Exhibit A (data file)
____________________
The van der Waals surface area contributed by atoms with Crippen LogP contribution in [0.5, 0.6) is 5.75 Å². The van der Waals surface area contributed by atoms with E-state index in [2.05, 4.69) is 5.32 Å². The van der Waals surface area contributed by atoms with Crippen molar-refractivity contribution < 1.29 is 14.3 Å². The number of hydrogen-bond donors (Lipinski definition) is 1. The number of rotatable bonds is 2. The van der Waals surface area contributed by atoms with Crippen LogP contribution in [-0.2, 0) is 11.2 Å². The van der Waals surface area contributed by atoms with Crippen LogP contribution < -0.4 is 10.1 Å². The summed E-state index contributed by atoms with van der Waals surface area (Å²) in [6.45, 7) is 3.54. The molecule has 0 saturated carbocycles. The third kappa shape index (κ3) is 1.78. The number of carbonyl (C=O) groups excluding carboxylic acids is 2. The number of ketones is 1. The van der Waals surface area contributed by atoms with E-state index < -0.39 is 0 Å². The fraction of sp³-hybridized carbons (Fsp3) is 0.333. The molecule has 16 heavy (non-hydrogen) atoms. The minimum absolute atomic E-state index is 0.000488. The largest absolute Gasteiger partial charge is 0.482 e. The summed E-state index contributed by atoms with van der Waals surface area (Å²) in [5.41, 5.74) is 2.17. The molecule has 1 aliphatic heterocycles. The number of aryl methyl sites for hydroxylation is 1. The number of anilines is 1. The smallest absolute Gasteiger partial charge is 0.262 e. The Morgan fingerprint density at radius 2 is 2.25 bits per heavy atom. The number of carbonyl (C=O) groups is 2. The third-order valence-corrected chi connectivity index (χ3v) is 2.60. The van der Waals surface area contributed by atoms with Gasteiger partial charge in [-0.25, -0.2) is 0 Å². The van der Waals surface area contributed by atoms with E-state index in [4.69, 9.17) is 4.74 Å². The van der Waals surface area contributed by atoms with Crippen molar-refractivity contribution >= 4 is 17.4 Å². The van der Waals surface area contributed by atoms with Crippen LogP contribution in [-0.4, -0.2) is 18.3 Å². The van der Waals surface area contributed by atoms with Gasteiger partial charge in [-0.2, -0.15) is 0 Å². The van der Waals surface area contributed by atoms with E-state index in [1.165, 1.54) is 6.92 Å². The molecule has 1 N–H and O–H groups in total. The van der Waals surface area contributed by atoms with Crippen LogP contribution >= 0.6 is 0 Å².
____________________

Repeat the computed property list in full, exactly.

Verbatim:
The van der Waals surface area contributed by atoms with Crippen LogP contribution in [0.5, 0.6) is 5.75 Å². The van der Waals surface area contributed by atoms with E-state index in [2.05, 4.69) is 5.32 Å². The van der Waals surface area contributed by atoms with Crippen molar-refractivity contribution < 1.29 is 14.3 Å². The number of hydrogen-bond donors (Lipinski definition) is 1. The number of rotatable bonds is 2. The van der Waals surface area contributed by atoms with Crippen LogP contribution in [-0.2, 0) is 11.2 Å². The van der Waals surface area contributed by atoms with Crippen LogP contribution < -0.4 is 10.1 Å². The summed E-state index contributed by atoms with van der Waals surface area (Å²) in [6.45, 7) is 3.54. The molecule has 0 saturated carbocycles. The third kappa shape index (κ3) is 1.78. The number of carbonyl (C=O) groups excluding carboxylic acids is 2. The number of ketones is 1. The van der Waals surface area contributed by atoms with E-state index < -0.39 is 0 Å². The fraction of sp³-hybridized carbons (Fsp3) is 0.333. The molecule has 16 heavy (non-hydrogen) atoms. The minimum absolute atomic E-state index is 0.000488. The largest absolute Gasteiger partial charge is 0.482 e. The summed E-state index contributed by atoms with van der Waals surface area (Å²) in [5.41, 5.74) is 2.17. The molecule has 1 aliphatic heterocycles. The number of aryl methyl sites for hydroxylation is 1. The number of anilines is 1. The smallest absolute Gasteiger partial charge is 0.262 e. The Morgan fingerprint density at radius 2 is 2.25 bits per heavy atom. The number of carbonyl (C=O) groups is 2. The third-order valence-corrected chi connectivity index (χ3v) is 2.60. The van der Waals surface area contributed by atoms with Gasteiger partial charge in [-0.25, -0.2) is 0 Å². The van der Waals surface area contributed by atoms with E-state index in [4.69, 9.17) is 4.74 Å². The van der Waals surface area contributed by atoms with Crippen molar-refractivity contribution >= 4 is 17.4 Å². The van der Waals surface area contributed by atoms with Crippen LogP contribution in [-0.4, -0.2) is 18.3 Å². The van der Waals surface area contributed by atoms with Gasteiger partial charge in [-0.2, -0.15) is 0 Å². The van der Waals surface area contributed by atoms with E-state index in [1.165, 1.54) is 6.92 Å². The molecule has 1 N–H and O–H groups in total. The van der Waals surface area contributed by atoms with Crippen LogP contribution >= 0.6 is 0 Å².